I was reminded of this whilst traveling on a bus in Mexico, looking through the window at the landscape going by. For years, Mexico had exerted a special fascination on me, a country a couldn’t wait to visit, and now I was finally seeing it with my own eyes.

It’s one of the most fascinating aspects of travel: that process of aligning the image in your head with the reality on the ground. I had envisioned Mexico to be colorful, hot, North American without being North American. I derived those images almost exclusively from books and photos, little impressionistic fragments I pieced together to a vague idea. Walking the streets of Mexico City, those ideas collided with reality. They weren’t wrong, but the experience felt like looking through the rangefinder. My picture was slightly off: Reality was less fantastical, dustier and grittier, but also all the more wonderful because it was so concrete. Crickets chirped. My living room plant existed as a mighty tree. Taco stands on every corner. Such lovely people. Yellow walls. So many dogs.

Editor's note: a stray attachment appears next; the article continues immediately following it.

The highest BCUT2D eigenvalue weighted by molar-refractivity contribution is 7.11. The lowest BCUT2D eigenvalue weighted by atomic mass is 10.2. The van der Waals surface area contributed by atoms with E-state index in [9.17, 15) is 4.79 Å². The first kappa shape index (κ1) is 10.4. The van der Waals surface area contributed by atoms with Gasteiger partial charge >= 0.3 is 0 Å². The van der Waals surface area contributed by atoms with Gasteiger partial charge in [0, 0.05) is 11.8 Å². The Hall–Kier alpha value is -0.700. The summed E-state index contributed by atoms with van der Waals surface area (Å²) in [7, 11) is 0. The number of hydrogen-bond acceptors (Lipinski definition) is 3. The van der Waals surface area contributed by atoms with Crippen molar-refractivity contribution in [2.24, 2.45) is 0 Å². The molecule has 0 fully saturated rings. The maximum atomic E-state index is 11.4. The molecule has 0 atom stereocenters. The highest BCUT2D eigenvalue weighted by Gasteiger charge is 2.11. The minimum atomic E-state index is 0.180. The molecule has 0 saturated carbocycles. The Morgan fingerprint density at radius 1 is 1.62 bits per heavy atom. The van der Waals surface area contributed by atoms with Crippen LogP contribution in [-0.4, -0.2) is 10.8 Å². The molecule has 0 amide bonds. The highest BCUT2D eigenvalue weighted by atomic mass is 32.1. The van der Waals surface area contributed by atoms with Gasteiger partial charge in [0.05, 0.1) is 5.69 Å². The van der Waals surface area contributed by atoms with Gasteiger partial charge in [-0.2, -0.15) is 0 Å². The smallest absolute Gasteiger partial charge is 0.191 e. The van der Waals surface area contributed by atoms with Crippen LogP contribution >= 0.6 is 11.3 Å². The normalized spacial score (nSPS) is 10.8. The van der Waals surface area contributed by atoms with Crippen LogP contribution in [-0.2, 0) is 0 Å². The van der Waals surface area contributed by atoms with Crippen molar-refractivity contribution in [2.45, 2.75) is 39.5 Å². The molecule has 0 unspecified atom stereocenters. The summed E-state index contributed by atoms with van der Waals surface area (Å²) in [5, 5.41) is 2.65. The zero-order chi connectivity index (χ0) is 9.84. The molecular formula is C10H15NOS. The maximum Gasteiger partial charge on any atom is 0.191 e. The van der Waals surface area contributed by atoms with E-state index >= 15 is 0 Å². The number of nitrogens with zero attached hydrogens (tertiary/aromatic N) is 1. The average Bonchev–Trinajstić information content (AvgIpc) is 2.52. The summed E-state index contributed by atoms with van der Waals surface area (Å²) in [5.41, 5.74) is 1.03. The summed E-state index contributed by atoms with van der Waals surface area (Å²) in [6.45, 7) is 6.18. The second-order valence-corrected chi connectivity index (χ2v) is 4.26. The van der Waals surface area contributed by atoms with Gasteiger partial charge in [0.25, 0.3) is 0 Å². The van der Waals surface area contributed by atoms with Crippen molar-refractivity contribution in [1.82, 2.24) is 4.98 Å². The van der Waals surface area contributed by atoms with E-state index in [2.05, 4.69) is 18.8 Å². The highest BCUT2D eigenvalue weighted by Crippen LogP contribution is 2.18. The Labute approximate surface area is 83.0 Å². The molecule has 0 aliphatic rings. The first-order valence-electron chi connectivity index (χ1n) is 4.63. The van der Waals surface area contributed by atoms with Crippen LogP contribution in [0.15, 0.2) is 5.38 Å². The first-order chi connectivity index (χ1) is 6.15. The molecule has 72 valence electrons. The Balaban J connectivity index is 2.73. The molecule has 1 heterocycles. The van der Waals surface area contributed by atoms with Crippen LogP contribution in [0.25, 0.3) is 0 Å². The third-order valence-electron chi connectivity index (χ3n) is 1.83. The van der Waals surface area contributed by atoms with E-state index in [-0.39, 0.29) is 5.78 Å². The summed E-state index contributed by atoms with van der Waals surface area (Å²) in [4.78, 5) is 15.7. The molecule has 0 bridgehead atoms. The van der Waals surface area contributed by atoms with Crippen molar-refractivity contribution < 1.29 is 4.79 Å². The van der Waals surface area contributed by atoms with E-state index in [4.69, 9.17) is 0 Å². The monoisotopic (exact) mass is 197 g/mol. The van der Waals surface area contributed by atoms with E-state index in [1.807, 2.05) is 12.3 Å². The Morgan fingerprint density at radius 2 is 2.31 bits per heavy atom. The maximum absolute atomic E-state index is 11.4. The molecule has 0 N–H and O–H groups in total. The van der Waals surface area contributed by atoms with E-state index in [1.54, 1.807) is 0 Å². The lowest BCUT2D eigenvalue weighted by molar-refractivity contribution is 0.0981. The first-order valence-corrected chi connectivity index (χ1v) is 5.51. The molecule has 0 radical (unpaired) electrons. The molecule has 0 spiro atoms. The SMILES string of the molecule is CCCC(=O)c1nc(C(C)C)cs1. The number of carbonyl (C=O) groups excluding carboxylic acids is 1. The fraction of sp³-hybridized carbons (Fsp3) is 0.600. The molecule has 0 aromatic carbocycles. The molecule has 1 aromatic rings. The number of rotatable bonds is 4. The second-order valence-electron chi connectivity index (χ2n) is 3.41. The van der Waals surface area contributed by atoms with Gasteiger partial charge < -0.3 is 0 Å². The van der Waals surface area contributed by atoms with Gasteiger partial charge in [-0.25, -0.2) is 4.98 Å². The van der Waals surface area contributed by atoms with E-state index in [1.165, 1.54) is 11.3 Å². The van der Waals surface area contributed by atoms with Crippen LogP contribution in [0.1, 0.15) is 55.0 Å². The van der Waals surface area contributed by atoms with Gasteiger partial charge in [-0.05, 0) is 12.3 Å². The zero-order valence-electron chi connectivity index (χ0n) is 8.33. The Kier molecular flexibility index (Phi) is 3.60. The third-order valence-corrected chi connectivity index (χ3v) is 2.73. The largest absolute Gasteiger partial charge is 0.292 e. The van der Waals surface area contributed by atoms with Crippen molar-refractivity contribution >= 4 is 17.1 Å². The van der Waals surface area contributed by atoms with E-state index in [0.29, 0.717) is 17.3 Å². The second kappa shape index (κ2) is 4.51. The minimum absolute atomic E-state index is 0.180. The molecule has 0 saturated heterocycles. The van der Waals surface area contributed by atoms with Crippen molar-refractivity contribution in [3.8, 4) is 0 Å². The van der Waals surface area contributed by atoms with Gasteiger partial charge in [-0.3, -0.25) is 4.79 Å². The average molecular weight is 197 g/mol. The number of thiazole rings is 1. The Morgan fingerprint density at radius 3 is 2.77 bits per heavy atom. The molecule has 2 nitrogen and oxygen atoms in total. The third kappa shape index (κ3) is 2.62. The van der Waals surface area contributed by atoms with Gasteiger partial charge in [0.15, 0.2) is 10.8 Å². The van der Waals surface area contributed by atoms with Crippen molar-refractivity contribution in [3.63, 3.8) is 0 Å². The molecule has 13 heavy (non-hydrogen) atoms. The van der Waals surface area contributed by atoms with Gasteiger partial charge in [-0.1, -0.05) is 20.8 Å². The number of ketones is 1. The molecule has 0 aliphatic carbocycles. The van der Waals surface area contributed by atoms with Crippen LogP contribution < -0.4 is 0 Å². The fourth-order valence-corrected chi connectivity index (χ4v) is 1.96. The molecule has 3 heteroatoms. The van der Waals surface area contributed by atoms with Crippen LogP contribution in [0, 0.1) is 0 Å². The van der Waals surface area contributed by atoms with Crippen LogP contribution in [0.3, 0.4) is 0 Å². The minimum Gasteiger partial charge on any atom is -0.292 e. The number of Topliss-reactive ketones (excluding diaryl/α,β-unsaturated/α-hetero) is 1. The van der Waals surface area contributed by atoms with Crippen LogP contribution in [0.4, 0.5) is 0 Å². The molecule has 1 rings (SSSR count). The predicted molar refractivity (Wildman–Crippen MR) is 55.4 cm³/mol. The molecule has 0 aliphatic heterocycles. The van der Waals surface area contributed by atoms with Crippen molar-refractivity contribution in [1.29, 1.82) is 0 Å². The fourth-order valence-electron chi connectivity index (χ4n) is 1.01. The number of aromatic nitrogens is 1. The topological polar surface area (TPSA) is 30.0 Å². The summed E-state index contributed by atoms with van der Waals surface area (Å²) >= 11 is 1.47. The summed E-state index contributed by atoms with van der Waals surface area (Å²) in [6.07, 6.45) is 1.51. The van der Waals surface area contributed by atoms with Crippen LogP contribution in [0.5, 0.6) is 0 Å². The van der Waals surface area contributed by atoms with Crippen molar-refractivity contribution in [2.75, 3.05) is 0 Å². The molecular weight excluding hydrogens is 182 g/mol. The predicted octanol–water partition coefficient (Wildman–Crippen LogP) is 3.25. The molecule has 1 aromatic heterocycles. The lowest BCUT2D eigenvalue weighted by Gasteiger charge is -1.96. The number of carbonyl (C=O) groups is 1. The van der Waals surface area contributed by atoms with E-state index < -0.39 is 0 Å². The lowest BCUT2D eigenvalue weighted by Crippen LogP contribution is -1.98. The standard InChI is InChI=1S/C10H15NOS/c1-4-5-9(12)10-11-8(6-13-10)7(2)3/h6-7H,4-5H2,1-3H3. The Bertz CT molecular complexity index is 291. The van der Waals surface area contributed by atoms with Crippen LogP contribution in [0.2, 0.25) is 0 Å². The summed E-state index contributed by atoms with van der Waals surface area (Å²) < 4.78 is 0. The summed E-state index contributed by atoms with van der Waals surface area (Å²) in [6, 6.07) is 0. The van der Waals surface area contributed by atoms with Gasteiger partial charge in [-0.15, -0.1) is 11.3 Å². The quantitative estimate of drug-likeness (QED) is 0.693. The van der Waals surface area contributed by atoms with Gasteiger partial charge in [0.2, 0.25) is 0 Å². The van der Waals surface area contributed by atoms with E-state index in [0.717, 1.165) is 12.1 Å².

Nothing is ever quite how you imagined, because it’s so much more than you could possibly take into account. The schoolgirls, looking inquisitively. The hummingbird, blazing by. The low, rectangular buildings, hand-drawn signs. All the food, familiar yet never before seen.

The images in my head have been replaced by these impressions, but I can’t help but want to go back, soak up more of them, and see more of the grit, variety, humidity, and overall intensity Mexico has to offer. It’s become more real, and with that all the more alluring.

Anterior Future

Pure your gentle name, pure your fragile life,
bees, shadows, fire, snow, silence and foam,
combined with steel and wire and
pollen to make up your firm
and delicate being.
– Pablo Neruda’s epitaph for Tina Modotti

I dusted off my podcast and finally recorded the fourth episode of Available Light. This time, I am bringing you a story that includes almost everything that has fascinated me over the past year and a half: Photography, struggle, modernism, Mexico, revolution, the Spanish civil war. It’s the story of Tina Modotti’s remarkable life, and it starts with a picture.